In the latest sign of desperation to get paying people signed up for ObamaCare before the end of the year, the state-run Covered California handed over the contact information of those who signed up to check out the coverage options but did not ask to be contacted about said options. The Los Angeles Times reports:

Raising concerns about consumer privacy, California’s health exchange has given insurance agents the names and contact information for tens of thousands of people who went online to check out coverage but didn’t ask to be contacted.

The Covered California exchange said it started handing out this consumer information this week as part of a pilot program to help people enroll ahead of a Dec. 23 deadline to have health insurance in place by Jan. 1.

State officials said they are only trying to help potential customers find insurance and sign up in time. But some insurance brokers and consumers who were contacted said they were astonished by the state’s move.

How astonished? The story quotes Sam Smith, the president of the California Association of Health Underwriters as saying that, if he contacted those people, they would have a legitimate complaint. Smith does have a couple of names from this policy that he had chosen to not contact when the Times contacted him.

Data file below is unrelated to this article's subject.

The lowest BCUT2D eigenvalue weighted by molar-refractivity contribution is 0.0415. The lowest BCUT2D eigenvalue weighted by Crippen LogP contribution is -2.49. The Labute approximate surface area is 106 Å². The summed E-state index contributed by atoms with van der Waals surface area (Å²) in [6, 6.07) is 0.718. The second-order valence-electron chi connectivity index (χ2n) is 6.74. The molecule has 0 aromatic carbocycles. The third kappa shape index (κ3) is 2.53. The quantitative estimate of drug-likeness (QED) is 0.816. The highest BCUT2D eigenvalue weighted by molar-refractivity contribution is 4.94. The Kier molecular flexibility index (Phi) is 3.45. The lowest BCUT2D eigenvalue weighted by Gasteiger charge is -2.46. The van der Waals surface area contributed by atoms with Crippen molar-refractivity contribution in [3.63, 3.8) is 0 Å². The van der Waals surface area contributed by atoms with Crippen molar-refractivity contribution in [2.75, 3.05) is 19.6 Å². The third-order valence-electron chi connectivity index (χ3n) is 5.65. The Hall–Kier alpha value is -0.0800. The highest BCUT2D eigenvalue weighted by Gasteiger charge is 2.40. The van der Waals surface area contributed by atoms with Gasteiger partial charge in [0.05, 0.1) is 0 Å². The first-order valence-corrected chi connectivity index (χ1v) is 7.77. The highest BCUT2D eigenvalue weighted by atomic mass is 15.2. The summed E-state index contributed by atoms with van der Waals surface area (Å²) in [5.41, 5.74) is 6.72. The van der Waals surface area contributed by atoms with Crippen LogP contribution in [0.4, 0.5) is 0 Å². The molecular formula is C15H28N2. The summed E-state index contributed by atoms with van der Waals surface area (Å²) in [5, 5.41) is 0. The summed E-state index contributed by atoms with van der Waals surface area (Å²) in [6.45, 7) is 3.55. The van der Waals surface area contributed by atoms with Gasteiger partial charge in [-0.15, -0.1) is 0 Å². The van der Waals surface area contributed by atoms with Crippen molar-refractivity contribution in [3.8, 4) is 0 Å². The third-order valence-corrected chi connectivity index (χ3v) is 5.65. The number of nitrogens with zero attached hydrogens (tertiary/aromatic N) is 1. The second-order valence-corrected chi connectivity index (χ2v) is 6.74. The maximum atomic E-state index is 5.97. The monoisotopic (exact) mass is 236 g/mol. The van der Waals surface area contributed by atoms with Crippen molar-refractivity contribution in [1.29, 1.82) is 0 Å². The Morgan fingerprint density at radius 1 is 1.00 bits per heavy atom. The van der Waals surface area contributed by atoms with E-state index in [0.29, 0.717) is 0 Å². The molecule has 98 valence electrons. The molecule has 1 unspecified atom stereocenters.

It does pay to actually read the privacy policy. Assuming that the current notice of privacy practices was also in force since October 1, there is not much California residents can do if they head to their exchange from getting cold calls and the electronic equivalent from insurance agencies. From the notice (emphasis in the original):

HOW WE MAY USE AND SHARE YOUR INFORMATION

We will use your information to help you see what health insurance is available for you and to refer you to health plans and other governmental entities that can help you get health insurance….

YOUR PRIVACY RIGHTS

You have the rights listed below:…

Restrictions on uses and disclosures: You can ask us not to use or share your information in the ways we listed above. We may not be able to agree with your request. If your request is about an item or service that you paid for, we must agree with your request.

That begs the question of why Covered California did the charade of asking whether one wanted one’s personal information to be kept private.